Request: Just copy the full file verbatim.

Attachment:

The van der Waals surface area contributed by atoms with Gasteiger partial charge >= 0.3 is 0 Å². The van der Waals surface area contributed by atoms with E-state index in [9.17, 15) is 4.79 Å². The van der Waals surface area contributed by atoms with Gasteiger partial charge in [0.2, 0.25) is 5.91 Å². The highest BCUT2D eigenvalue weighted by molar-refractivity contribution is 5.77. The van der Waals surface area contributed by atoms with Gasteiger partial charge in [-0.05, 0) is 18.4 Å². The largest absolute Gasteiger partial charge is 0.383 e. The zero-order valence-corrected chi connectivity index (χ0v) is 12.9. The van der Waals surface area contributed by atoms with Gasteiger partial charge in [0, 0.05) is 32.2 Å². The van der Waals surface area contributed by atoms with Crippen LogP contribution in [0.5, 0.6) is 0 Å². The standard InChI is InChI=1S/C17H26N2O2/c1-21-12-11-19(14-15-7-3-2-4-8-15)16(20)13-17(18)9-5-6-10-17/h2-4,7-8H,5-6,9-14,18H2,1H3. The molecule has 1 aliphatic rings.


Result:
The van der Waals surface area contributed by atoms with Gasteiger partial charge >= 0.3 is 0 Å². The van der Waals surface area contributed by atoms with E-state index in [9.17, 15) is 4.79 Å². The van der Waals surface area contributed by atoms with Gasteiger partial charge in [0.2, 0.25) is 5.91 Å². The highest BCUT2D eigenvalue weighted by molar-refractivity contribution is 5.77. The van der Waals surface area contributed by atoms with Gasteiger partial charge in [-0.05, 0) is 18.4 Å². The largest absolute Gasteiger partial charge is 0.383 e. The zero-order valence-corrected chi connectivity index (χ0v) is 12.9. The van der Waals surface area contributed by atoms with Gasteiger partial charge in [0, 0.05) is 32.2 Å². The van der Waals surface area contributed by atoms with Crippen LogP contribution in [0.5, 0.6) is 0 Å². The standard InChI is InChI=1S/C17H26N2O2/c1-21-12-11-19(14-15-7-3-2-4-8-15)16(20)13-17(18)9-5-6-10-17/h2-4,7-8H,5-6,9-14,18H2,1H3. The molecule has 1 aliphatic rings.